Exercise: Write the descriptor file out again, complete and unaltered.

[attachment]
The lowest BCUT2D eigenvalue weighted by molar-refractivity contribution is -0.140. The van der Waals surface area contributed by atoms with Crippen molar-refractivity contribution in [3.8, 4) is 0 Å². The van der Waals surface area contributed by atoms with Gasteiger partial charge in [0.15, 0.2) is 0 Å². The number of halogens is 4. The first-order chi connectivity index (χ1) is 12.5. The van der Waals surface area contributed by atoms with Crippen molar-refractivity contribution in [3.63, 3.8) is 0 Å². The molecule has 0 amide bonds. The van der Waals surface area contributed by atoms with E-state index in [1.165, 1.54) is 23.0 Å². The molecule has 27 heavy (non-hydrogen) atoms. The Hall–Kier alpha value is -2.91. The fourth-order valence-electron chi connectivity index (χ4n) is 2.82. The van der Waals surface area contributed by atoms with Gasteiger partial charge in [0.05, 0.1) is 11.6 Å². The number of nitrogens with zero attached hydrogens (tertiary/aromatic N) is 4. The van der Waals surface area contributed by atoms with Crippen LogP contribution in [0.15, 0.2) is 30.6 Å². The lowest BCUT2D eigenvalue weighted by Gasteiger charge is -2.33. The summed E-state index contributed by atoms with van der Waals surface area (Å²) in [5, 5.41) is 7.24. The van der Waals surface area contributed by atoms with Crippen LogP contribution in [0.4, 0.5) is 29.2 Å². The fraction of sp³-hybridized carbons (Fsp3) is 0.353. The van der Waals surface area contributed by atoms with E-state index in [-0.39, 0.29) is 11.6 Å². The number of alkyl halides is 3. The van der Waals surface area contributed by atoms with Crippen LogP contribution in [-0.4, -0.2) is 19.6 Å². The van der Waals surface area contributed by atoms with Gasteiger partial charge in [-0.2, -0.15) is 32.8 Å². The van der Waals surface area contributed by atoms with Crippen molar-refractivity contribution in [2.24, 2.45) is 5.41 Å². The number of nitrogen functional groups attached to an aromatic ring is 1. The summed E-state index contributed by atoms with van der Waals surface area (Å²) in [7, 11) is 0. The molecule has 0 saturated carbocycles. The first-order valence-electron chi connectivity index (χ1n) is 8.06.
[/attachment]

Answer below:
The lowest BCUT2D eigenvalue weighted by molar-refractivity contribution is -0.140. The van der Waals surface area contributed by atoms with Crippen molar-refractivity contribution in [3.8, 4) is 0 Å². The van der Waals surface area contributed by atoms with Gasteiger partial charge in [0.15, 0.2) is 0 Å². The number of halogens is 4. The first-order chi connectivity index (χ1) is 12.5. The van der Waals surface area contributed by atoms with Crippen molar-refractivity contribution in [3.63, 3.8) is 0 Å². The molecule has 0 amide bonds. The van der Waals surface area contributed by atoms with E-state index in [1.165, 1.54) is 23.0 Å². The molecule has 27 heavy (non-hydrogen) atoms. The Hall–Kier alpha value is -2.91. The fourth-order valence-electron chi connectivity index (χ4n) is 2.82. The van der Waals surface area contributed by atoms with Gasteiger partial charge in [0.05, 0.1) is 11.6 Å². The number of nitrogens with zero attached hydrogens (tertiary/aromatic N) is 4. The van der Waals surface area contributed by atoms with Crippen LogP contribution in [0.15, 0.2) is 30.6 Å². The lowest BCUT2D eigenvalue weighted by Gasteiger charge is -2.33. The summed E-state index contributed by atoms with van der Waals surface area (Å²) in [5, 5.41) is 7.24. The van der Waals surface area contributed by atoms with Crippen LogP contribution in [0.4, 0.5) is 29.2 Å². The fraction of sp³-hybridized carbons (Fsp3) is 0.353. The van der Waals surface area contributed by atoms with E-state index in [-0.39, 0.29) is 11.6 Å². The number of alkyl halides is 3. The van der Waals surface area contributed by atoms with Crippen LogP contribution in [-0.4, -0.2) is 19.6 Å². The van der Waals surface area contributed by atoms with Gasteiger partial charge in [-0.2, -0.15) is 32.8 Å². The van der Waals surface area contributed by atoms with Crippen molar-refractivity contribution in [2.24, 2.45) is 5.41 Å². The number of nitrogen functional groups attached to an aromatic ring is 1. The summed E-state index contributed by atoms with van der Waals surface area (Å²) in [7, 11) is 0. The molecule has 0 saturated carbocycles. The first-order valence-electron chi connectivity index (χ1n) is 8.06.